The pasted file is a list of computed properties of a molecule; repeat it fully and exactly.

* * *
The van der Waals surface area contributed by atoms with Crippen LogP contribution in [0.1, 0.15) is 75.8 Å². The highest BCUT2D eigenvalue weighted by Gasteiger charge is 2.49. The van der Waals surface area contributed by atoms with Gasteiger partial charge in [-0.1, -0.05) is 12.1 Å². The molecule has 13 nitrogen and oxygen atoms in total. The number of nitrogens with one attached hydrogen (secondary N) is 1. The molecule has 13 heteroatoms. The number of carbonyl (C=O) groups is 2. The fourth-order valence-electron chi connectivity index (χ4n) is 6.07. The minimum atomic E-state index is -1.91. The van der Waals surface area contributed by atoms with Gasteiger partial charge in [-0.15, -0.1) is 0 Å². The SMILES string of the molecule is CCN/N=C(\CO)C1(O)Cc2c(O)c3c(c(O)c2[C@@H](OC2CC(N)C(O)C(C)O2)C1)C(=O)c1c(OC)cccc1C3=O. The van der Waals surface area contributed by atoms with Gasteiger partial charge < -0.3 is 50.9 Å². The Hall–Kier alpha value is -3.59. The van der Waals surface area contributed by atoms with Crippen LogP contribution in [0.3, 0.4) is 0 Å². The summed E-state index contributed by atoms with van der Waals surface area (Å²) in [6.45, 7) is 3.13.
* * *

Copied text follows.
The van der Waals surface area contributed by atoms with Crippen LogP contribution in [0.1, 0.15) is 75.8 Å². The highest BCUT2D eigenvalue weighted by Gasteiger charge is 2.49. The van der Waals surface area contributed by atoms with Gasteiger partial charge in [-0.1, -0.05) is 12.1 Å². The molecule has 13 nitrogen and oxygen atoms in total. The number of nitrogens with one attached hydrogen (secondary N) is 1. The molecule has 13 heteroatoms. The number of carbonyl (C=O) groups is 2. The fourth-order valence-electron chi connectivity index (χ4n) is 6.07. The minimum atomic E-state index is -1.91. The van der Waals surface area contributed by atoms with Gasteiger partial charge in [-0.15, -0.1) is 0 Å². The SMILES string of the molecule is CCN/N=C(\CO)C1(O)Cc2c(O)c3c(c(O)c2[C@@H](OC2CC(N)C(O)C(C)O2)C1)C(=O)c1c(OC)cccc1C3=O. The van der Waals surface area contributed by atoms with Gasteiger partial charge < -0.3 is 50.9 Å². The Hall–Kier alpha value is -3.59. The van der Waals surface area contributed by atoms with Crippen LogP contribution in [0.3, 0.4) is 0 Å². The summed E-state index contributed by atoms with van der Waals surface area (Å²) in [6.45, 7) is 3.13.